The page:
Sabbatini, Gay finally find the right formula at Zurich
April 26, 2019
By Mike McAllister , PGATOUR.COM
- Brian Gay and Rory Sabbatini shot a 60 in the first round of the Zurich Classic of New Orleans, tying the lowest score since the event began using the team format. (Chris Graythen/Getty Images)
AVONDALE, La. – Rory Sabbatini thinks he may have found the secret to picking the right partner for the Zurich Classic of New Orleans.
“Quit trying to find the long hitter,” he joked.
A year ago, Sabbatini played with John Daly, the current PGA TOUR Champions player who during his heyday in the 1990s was the PGA TOUR’s longest hitter.
They missed the cut.
This year, he’s playing with Brian Gay, who, well, is not exactly known for his length off the tee. Gay entered this week ranked 208th in driving distance. That’s out of 209 players.
Gay-Sabbatini completed their first round Friday morning at TPC Louisiana, finishing with two birdies for a 12-under 60 that gave them the clubhouse lead. That 60 ties for the lowest tournament score since the Zurich Classic began using the team format in 2017.
It also should secure the first made cut at TPC Louisiana for both Gay and Sabbatini in that span.
Gay did not play in 2017, while Sabbatini partnered Bryson DeChambeau. They missed the cut that week; for DeChambeau, it was the third of eight consecutive missed cuts before he broke through that summer by winning the John Deere Classic for his first TOUR victory.
In 2018, Gay missed the Zurich cut partnering with Aaron Wise. Just like Sabbatini with DeChambeau the previous year, it just seemed like a case of mismatched timing. The next week, Wise tied for second at the RBC Heritage, then won the AT&T Byron Nelson two weeks after that.
But that’s all in the past. Gay thinks he’s finally figured out how to pick the right partner.
“It helps if you know the guy pretty well,” Gay said. “It's better if your games match up and if you're comfortable with your partner and you know each other. I think that works better.”
Both players have plenty of experience at the Zurich Classic, combining for 26 starts in this event. Ten years ago, Sabbatini was runner-up to Jerry Kelly at TPC Louisiana, but Gay’s best results came when the tournament was held at English Turn. He finished T-5 in 2001.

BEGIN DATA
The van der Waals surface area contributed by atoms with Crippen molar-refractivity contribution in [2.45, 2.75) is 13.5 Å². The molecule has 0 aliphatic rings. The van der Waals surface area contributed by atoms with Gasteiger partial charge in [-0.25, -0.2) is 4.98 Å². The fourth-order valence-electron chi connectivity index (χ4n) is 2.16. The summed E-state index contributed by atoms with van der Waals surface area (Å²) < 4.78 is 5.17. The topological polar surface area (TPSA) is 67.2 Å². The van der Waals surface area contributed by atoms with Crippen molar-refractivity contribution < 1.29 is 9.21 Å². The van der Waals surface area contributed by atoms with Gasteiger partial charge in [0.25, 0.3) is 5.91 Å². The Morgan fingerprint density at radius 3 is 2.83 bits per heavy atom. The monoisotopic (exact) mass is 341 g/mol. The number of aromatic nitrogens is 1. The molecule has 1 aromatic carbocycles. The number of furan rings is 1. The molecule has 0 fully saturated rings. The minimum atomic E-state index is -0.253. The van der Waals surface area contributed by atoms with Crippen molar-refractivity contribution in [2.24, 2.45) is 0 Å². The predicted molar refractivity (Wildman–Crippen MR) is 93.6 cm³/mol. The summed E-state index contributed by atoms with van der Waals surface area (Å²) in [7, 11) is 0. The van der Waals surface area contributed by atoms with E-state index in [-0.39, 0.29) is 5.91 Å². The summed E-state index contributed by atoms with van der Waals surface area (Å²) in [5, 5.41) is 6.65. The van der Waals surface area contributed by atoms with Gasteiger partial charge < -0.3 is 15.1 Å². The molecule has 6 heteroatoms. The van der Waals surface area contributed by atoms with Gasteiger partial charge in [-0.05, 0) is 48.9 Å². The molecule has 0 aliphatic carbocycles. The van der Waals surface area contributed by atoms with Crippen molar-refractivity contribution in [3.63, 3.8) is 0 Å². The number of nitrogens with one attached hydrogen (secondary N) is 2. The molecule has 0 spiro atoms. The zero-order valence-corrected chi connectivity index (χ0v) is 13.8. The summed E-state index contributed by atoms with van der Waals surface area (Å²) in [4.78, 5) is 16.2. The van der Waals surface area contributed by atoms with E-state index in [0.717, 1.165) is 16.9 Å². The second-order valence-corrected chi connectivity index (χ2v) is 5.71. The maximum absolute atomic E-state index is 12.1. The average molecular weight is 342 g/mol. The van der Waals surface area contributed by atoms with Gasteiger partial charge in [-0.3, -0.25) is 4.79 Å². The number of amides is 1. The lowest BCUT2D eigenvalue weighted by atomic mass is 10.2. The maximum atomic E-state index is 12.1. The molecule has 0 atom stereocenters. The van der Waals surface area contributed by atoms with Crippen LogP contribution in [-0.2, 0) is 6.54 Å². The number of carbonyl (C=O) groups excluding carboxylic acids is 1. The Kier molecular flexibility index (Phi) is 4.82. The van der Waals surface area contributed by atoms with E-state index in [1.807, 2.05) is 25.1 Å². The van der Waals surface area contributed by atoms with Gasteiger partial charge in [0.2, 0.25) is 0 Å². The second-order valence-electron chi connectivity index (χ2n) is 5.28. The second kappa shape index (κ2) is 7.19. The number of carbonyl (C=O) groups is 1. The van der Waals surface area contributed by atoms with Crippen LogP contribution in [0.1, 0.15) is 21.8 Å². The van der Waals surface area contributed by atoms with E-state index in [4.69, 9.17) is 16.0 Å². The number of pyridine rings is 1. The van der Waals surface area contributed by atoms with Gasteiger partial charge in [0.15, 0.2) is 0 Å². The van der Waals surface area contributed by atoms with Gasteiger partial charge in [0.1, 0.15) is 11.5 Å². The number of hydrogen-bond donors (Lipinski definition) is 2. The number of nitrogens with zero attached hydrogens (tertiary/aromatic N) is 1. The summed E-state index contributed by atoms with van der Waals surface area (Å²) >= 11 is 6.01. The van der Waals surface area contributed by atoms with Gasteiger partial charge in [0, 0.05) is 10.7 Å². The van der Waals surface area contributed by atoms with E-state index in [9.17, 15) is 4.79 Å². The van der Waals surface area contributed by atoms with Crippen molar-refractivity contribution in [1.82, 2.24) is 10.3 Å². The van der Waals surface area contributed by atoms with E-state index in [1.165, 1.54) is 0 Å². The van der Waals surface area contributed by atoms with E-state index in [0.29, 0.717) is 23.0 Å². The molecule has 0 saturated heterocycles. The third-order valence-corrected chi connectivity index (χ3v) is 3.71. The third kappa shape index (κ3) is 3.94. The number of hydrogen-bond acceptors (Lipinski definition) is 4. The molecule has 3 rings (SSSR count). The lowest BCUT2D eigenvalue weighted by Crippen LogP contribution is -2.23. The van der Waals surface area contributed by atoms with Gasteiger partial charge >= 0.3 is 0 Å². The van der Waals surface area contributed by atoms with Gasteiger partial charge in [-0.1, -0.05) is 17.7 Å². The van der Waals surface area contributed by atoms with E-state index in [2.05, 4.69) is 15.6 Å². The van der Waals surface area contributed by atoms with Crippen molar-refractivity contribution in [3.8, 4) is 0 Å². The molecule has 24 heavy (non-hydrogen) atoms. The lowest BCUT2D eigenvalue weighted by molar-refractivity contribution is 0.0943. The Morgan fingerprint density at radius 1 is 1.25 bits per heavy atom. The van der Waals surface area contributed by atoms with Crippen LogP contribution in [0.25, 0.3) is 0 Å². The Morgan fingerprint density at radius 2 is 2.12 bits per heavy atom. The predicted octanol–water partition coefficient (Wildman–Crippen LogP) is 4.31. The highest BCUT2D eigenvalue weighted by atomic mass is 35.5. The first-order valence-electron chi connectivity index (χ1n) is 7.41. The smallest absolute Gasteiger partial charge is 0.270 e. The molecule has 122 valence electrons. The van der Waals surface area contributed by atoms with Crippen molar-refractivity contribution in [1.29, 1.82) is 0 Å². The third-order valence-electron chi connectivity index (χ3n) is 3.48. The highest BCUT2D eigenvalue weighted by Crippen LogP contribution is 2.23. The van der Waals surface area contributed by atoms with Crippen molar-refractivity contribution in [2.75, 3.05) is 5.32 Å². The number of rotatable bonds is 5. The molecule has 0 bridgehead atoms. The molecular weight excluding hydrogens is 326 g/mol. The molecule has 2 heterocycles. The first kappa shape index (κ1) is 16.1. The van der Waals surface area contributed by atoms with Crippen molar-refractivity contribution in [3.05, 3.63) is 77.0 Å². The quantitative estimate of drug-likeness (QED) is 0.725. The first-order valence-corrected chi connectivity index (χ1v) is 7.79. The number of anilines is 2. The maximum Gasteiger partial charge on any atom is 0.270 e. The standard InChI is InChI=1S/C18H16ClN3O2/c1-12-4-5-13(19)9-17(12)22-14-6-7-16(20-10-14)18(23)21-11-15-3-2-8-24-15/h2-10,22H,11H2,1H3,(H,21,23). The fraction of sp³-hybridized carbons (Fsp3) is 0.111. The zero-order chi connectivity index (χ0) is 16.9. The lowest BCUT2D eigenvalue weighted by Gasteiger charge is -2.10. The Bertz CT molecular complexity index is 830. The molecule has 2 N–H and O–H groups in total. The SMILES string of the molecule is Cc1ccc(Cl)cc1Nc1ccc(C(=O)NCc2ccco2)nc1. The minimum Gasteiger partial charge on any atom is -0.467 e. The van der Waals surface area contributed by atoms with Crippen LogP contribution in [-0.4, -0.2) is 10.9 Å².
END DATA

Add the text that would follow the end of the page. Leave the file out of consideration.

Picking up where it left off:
But it was Gay who played the steadiest of the two in the first round – although his missed birdie putt from 6-1/2 feet at the 16th hole Friday morning ultimately cost them the tournament record-low of 59.
“We would have beat it if Brian hadn't actually let us down with his putting,” cracked Sabbatini.
In truth, it’s Gay’s normally solid putting that gives the team confidence this week – especially going into the second round, which will use the Foursomes format. Sabbatini-Gay will likely start their round late Friday afternoon, meaning they’ll have to finish up Saturday morning.
“We actually match up very well because we've got very similar games in regards to how far we hit the ball, so we know what kind of lines we're looking at,” Sabbatini said. “But I actually felt very comfortable playing with him.
“Obviously it's great having him out there because you know he's always going to putt well, so that takes a lot of pressure off it from the get-go.”
Unlike some tandems who may spend all week together on and off the course, Gay and Sabbatini will be going their separate ways most nights. That’s because Gay has his family in town this week, while Sabbatini is flying solo with his family remaining at home.
In other words …
“I eat at the bar,” Sabbatini said. “He eats at a table.”